Which Joe gave his name to ‘sloppy joes’? We look at five interesting sandwiches and their lexical origins.
Be extremely frightened.
- ‘Eagle River didn't seem as warm and colorful as before, now that we were scared out of our wits.’
- ‘She was scared out of her wits and shaking like a leaf.’
- ‘I was scared out of my wits when I couldn't find you!’
- ‘‘When we played at the Park the band before us were really good I was scared out of my wits and was dreading going on,’ added Craig.’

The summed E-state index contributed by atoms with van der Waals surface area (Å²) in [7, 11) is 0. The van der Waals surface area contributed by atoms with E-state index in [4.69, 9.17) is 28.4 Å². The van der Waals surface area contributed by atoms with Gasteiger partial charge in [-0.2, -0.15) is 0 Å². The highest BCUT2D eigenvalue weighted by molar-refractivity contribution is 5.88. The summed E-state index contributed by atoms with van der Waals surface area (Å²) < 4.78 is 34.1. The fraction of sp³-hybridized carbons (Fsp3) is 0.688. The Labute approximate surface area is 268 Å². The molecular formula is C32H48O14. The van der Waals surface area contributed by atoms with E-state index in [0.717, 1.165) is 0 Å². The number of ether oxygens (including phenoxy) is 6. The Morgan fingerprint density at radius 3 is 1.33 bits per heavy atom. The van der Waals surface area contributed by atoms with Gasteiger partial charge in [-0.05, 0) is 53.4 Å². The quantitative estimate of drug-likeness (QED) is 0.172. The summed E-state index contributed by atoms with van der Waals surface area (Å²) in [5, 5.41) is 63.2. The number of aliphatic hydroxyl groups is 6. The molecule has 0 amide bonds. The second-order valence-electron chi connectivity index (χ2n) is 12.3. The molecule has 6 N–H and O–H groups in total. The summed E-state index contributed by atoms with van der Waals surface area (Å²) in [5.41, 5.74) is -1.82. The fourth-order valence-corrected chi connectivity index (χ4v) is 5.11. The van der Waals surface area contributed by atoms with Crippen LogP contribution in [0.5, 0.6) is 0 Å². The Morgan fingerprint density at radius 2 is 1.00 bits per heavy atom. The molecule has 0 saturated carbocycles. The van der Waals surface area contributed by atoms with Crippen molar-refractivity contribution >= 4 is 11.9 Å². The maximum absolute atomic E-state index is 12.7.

- ‘As all this happened, I went from being scared out of my wits to slowly accepting myself as transgendered.’
- ‘A host of Hallowe'en events are taking place for those who like to be scared out of their wits.’
- ‘Can't you see the poor bear is frightened out of his wits?’
- ‘The workers were frightened out of their wits, they knew that this meant death to whoever had dared to disturb the tomb.’
- ‘He said: ‘Pensioners round here were frightened out of their wits.’’
- ‘Horse and oxen were scared out of their wits by the new engines.’
We take a look at several popular, though confusing, punctuation marks.
From Afghanistan to Zimbabwe, discover surprising and intriguing language facts from around the globe.
The definitions of ‘buddy’ and ‘bro’ in the OED have recently been revised. We explore their history and increase in popularity.